Dear Annie: Is financially cutting off your spouse and refusing to put her on your medical insurance a form of abuse?

Three years ago, I found out my husband was embezzling funds from our joint accounts by purchasing items for work, getting reimbursed by check and then hiding the money in another account. I discovered it when my kids' school called and told me we were four months behind on tuition.

When I confronted him, he denied it. The next thing I knew, he had transferred all the balances of our credit cards onto one for which I was the primary cardholder, and had removed my name from his accounts and closed them. He then changed all the passwords so I now have no clue who we owe or how much.

My husband spends huge amounts of money on himself, and takes vacations and day-trips with the kids knowing full well I can't afford to go (and he won't pay for me). He refuses to help with child care, won't fix things in the house or car, and won't buy groceries or clothes for the kids, nothing. I make less than a quarter of what he does, and now I have no medical insurance because he said it was too expensive to put me on his plan, although the kids are on it.

Counseling doesn't work. Every time we've seen someone, he calls the person a quack and ends the session. What on earth do I do? — Sadly Broke in Simi, Calif.

Dear Simi: Controlling the money so the spouse does not have access and then refusing to pay for a spouse's necessities or insurance is indeed a form of abuse. Your husband's behavior is unacceptable. Before taking any action, please call the National Domestic Violence Hotline ( at 1-800-799-7233 and ask for help. Then call an attorney.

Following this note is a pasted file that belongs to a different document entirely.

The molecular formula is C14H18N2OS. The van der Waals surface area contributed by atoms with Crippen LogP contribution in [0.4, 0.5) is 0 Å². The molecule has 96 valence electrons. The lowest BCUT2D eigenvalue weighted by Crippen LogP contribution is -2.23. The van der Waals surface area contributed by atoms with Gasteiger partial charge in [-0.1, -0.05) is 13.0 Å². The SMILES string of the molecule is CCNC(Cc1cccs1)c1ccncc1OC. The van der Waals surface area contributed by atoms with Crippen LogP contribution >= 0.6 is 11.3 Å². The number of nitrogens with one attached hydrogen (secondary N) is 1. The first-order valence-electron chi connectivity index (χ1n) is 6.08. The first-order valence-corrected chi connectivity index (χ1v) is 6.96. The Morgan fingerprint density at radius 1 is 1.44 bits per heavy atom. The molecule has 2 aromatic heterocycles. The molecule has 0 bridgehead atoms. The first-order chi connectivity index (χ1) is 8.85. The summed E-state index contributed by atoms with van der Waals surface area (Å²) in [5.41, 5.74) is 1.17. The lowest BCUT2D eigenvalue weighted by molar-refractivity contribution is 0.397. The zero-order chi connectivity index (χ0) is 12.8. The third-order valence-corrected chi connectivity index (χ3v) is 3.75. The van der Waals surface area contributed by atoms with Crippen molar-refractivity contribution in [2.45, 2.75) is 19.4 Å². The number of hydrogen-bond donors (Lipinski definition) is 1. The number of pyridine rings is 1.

Dear Annie: My friends and I are concerned about the well-being of a couple we've known for years. (We are now in our early 60s.) Two years ago, "John and Martha" were involved in an auto accident. John hit the windshield pretty hard and a short time later suffered a heart attack. We then noticed a drastic change in his personality. Out of concern, one of the guys spoke with Martha and was told in no uncertain terms to mind his own business.

Things have gone downhill since. Today, John and Martha have difficulty taking care of themselves. Last fall, some friends took four hours cleaning out their garage so they could park their cars inside, but the vehicles sat out all winter. Martha is now in failing health and spends her days in bed drunk.

They are estranged from their children, whom we've never met. Their house is a firetrap, with ashtrays overflowing onto the floor. The walkways have newspapers piled up and garbage everywhere. We've seen feces on the walls in the bathroom.

This couple could afford to pay someone to come in and clean, but they are not interested. We don't know where to turn. Any suggestions would be greatly appreciated. — Concerned Friends

Dear Friends: Call Adult Protective Services and explain the situation. Ask if a social worker can be sent to investigate. Between the car accident, heart attack and drinking, it sounds like your friends need to be evaluated for physical and mental impairment. Bless you for caring.

© Creators Syndicate Inc.